This leaves four relatively smaller players - Halotel, Zantel, TTCL and Smart - fighting amongst each other for the remaining 14 per cent of the market share.
According to the Tanzania Communications Regulatory Authority (TCRA), Vodacom Tanzania ended 2018 with a market share of 32 per cent of total voice telecom subscriptions, unchanged from a year ago.
Vodacom was followed closely by Tigo Tanzania, which increased its market share to 29 per cent from 28 per cent previously.
But among the 'big three,' Airtel Tanzania was only top mobile operator to shed its market share, which shrunk from 27 per cent in 2017 to 25 per cent in 2018.
The government announced this month that India's Bharti Airtel has agreed to give part of its stake in Airtel Tanzania to the state, raising the nation's holding in the mobile phone operator to 49 per cent from 40 per cent.
The announcement followed talks at State House in Dar es Salaam between President John Magufuli and Bharti Airtel Chairman Sunil Mittal to resolve a longstanding dispute over ownership of the Tanzanian mobile operator.
"We have in principle agreed to move forward with a new arrangement of shareholding of 51:49 -- where Airtel will now drop from 60 per cent to 51 per cent and the people of Tanzania through the ownership of the government of Tanzania will own 49 per cent," Mittal said after talks with Magufuli.
State House said the government will not make any payment to Bharti Airtel for acquiring the additional shares.
The government, which initially demanded 100 per cent ownership of Airtel Tanzania, is also claiming dividends from the telecoms firm.
As part of a new deal, Airtel will pay the government a total of 60 billion shillings over a five-year period.
Magufuli had said in 2017 that TTCL owned the local subsidiary of Bharti Airtel outright but had been cheated out of shares.
Bharti Airtel had disputed this, saying it received all the required approvals from the state when it bought a 60 per cent stake and had complied with all government rules.
The growth of Halotel
TCRA's statistics show that the total number of mobile phone subscribers grew to 43.62 million by the end of last year, up from 40.08 million by the end of December 2017.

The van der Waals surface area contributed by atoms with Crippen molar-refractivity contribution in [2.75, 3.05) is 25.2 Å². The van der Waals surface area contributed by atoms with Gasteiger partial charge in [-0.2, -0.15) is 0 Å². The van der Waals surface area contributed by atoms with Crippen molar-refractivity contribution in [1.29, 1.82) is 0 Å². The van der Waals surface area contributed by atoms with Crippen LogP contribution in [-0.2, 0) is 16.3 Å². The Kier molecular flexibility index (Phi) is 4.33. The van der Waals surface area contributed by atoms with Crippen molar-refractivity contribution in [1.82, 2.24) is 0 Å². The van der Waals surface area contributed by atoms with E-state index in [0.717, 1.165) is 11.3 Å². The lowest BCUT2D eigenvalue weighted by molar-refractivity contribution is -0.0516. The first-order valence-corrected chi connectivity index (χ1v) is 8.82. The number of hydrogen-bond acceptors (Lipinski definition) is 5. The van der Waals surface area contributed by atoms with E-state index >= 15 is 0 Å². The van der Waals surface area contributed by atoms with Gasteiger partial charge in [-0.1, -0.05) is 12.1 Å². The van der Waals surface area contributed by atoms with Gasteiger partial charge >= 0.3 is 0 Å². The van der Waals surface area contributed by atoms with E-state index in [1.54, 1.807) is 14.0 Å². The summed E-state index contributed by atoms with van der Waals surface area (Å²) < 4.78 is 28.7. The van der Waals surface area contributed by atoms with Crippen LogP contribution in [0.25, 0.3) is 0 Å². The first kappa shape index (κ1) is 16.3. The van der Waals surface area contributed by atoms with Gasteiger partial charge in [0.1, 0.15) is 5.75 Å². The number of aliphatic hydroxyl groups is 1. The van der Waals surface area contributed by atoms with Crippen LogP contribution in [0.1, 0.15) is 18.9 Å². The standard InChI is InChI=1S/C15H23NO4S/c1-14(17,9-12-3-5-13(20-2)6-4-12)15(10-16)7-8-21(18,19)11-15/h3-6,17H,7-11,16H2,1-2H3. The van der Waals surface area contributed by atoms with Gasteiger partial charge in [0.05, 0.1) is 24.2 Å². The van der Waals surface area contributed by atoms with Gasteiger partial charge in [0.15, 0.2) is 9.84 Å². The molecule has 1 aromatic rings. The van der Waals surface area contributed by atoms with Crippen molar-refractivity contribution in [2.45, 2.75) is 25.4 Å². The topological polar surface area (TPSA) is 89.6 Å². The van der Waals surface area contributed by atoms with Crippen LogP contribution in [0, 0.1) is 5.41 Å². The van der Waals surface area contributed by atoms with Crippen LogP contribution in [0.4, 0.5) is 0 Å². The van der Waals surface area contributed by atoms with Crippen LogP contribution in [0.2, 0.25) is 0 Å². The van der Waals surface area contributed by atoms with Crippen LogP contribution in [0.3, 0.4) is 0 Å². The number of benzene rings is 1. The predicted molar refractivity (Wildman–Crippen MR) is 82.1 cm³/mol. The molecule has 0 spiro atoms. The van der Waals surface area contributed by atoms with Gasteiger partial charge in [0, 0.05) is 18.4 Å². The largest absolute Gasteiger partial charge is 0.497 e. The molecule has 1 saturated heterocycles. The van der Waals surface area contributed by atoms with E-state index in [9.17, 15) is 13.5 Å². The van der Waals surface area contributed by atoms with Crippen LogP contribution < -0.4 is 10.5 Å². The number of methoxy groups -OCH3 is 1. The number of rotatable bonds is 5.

Mobile phone penetration in Tanzania now stands at 81 per cent, up from 78 per cent a year ago.
This means that mobile network operators added over 3 million new subscribers in just one year, with most of these snapped up by Tigo and Vodacom.
Vodacom saw the number of its subscribers climbing to 14.14 million in 2018 from 12.86 million a year ago.
Tigo posted 12.58 million customers last year, up from 11.06 million in 2017.
This translates into Vodacom adding 1.3 million new subscribers in one year, while Tigo added 1.5m customers.
On the other hand, Airtel added less than 100,000 new subscribers in a whole year while its rivals made big gains, thus causing its market share to decline.
Halotel saw its market share in 2018 declining slightly to 9 per cent from 10 per cent previously, but increased its subscriber base to 3.94 million from 3.79 million in 2017.
TTCL, which had 0.711 million customers last year from 0.429 million in 2017, saw its market share increase from 1 per cent to 2 per cent.
Zantel has a 3 per cent market share, while Smart has a market share of just 0.3 per cent, according to latest TCRA statistics.
Vodacom, Tigo and Airtel also dominate the mobile money business, which has become an important revenue stream for telcos.
The number of internet users grew to 23.14 million last year from 22.99 million in 2017, representing a penetration of 43 per cent.
The TCRA data shows that over 96 per cent of Tanzanians access the World Wide Web using mobile phones and other wireless devices.